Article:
https://www.reuters.com/

WASHINGTON (Reuters) – The Trump administration on Friday said limits on mercury emissions from coal-fired power plants were unnecessary as they were too costly, sparking an outcry from environmentalists who feared the next step would be looser rules favoring the coal industry at the expense of public health.

Under the Mercury and Air Toxic Standards, or MATS, enacted under former President Barack Obama, coal-burning power plants were required to install expensive equipment to cut output of mercury, which can harm pregnant women and put infants and children at risk of developmental problems.

The Environmental Protection Agency left the 2011 emission standards in place but proposed using a different cost analysis to evaluate whether the regulation is needed, a move that paves the way for looser rules going forward. Its statement was issued on Friday during a partial government shutdown. Continue Reading →

Trapped Miners Reveal Dirty Secret Of Meghalaya’s Elites – by Silvester Phanbuh (Huffington Post India – December 31, 2018)

https://www.huffingtonpost.in/

The disaster has cast an uncomfortable light on how some of the wealth in cities like Shillong comes from the narrow, unstable tunnels of the rat-hole mines in the countryside.

KSAN, Meghalaya — On 11 December, Melambok Dkhar (22), Dimonme Dkhar (20), Shalabas Dkhar (20), three cousins from Lumthari village in the East Jaintia Hills district, showed up at the illegal ‘rat-hole’ coal mines of Ksan to earn a little extra money for Christmas.

“From the bottom of the mine, the light of the surface literally looked this small — that was what they told me after their first day,” said Pressmeky Dkhar, bringing his thumb and index finger together. Pressmeky is Melambok and Dimonme’s youngest uncle. “The brothers never wanted to work at the mine for too long — just to make some quick money, help at home, and spend during the Christmas season.”

Three days later, the cousins were amongst the 15 miners trapped when waters from the adjacent Wah Lytein river flooded the mineshaft. Now, as Christmas gives way to the new year, the families of these three young pillars of the Lumthari village community are slowly giving up hope of ever seeing their sons alive. Continue Reading →

Covering Climate Talks in the Heart of Poland’s Coal Country – by Brad Plumer (New York Times – December 19, 2018)

https://www.nytimes.com/

Times Insider delivers behind-the-scenes insights into how news, features and opinion come together at The New York Times.

The backdrop for this year’s big United Nations climate talks seemed, at first, a bizarre choice. Diplomats from across the globe converged on Katowice, a city in the heart of Poland’s southwestern coal-mining region, to discuss how the world’s nations could accelerate their efforts to shift away from fossil fuels.

But when I traveled to Poland last week to cover those climate talks, I discovered that the setting was fairly apt. Lately, climate policymakers around the world have been grappling with the fact that even the best-laid plans to tackle global warming will falter if they don’t take into account people who might lose out from a shift to cleaner energy. And Poland offered a sharp illustration of just how difficult that can be in practice. Continue Reading →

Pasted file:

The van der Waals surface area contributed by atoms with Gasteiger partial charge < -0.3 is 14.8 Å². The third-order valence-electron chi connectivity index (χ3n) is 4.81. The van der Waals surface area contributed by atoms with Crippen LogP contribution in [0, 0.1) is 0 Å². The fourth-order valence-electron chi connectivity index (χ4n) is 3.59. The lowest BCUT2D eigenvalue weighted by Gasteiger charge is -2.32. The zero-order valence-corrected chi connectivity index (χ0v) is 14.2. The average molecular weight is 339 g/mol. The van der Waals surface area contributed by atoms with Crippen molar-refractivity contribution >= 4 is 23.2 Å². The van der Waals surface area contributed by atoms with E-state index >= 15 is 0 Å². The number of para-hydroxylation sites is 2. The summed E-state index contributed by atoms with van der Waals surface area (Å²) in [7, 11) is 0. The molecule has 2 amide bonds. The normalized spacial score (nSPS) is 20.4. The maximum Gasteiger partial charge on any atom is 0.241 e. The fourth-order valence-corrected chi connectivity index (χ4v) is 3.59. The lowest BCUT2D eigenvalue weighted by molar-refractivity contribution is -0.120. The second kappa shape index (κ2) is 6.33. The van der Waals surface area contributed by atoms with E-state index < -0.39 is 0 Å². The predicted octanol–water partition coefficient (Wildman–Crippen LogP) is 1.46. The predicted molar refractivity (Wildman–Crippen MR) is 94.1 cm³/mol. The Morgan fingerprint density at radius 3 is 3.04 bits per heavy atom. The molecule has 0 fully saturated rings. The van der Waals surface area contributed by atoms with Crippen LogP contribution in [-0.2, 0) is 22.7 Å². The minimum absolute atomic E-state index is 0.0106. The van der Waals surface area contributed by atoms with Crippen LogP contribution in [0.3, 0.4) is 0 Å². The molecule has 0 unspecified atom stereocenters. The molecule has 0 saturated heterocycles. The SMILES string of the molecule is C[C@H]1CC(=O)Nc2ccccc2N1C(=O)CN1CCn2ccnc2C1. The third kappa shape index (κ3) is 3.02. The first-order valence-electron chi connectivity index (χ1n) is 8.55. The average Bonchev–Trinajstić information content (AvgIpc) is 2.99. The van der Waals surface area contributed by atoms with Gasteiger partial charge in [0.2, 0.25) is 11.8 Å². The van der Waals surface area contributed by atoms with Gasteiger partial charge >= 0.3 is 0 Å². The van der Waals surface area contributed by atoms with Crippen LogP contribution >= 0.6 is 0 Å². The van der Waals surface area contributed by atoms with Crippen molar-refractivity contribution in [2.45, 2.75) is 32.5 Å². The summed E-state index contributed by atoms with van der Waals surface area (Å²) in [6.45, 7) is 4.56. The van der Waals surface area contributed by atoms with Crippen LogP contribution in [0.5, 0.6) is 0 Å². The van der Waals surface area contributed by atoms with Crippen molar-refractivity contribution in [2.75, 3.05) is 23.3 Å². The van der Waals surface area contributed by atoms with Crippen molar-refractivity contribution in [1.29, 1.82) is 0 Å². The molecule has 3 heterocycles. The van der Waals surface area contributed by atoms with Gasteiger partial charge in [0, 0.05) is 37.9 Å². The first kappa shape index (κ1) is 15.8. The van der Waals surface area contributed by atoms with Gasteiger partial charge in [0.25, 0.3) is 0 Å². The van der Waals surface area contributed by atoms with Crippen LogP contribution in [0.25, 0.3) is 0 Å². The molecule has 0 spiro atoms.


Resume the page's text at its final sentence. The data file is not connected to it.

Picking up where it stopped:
“Mine 9” thriller filmed in Appalachia, depicts dangers of coal mining – by Ellie Romano (WCYB.com – December 19, 2018)

 

https://wcyb.com/

The movie “Mine 9” was partially filmed in Buchanan County, Virginia at the Calico coal mine. The storyline follows nine miners who get trapped miles below the earth’s surface after an accident at the mine. The thriller is about how they can get out of the mine before time, and oxygen run out.

The movie is inspired by several mining accidents that happened in the Appalachian region.One of the film’s stars, Kevin Sizemore, is a West Virginia native. He grew up in coal country, but says working on the movie opened his eyes to the hard work coal miners endure every day.

“I never anticipated how hard that job was as a kid. When you’re a kid you don’t think about it. But then, as you get older you realize how hard it is and how hard these guys work,” said Sizemore. “I learned about the sacrifice they make physically, and for their families.” Continue Reading →

An Epidemic Is Killing Thousands Of Coal Miners. Regulators Could Have Stopped It – by Howard Berkes, Huo Jingnan and Robert Benincasa (National Public Radio – December 18, 2018)

https://www.npr.org/

Greg Kelly’s grandson, Caden, scampers to the tree-shaded creek behind his grandfather’s house to catch crawdads, as Kelly shuffles along, trying to keep up. Kelly’s small day pack holds an oxygen tank with a clear tube clipped to his nose. He has chairs spaced out on the short route so he can stop every few minutes, sit down and catch his breath, until he has enough wind and strength to start out again for the creek.

“I just pray that the Lord give me as much time as I can with him,” Kelly said, his eyes welling with tears. “He just lightens my life. I want to be as fun with him as I can. And do as much as I can with him.” Caden is 9 years old, and even at his age he knows what happened to his paw-paw at the Harlan County, Ky., coal mines where Kelly labored as a roof bolter for 31 years.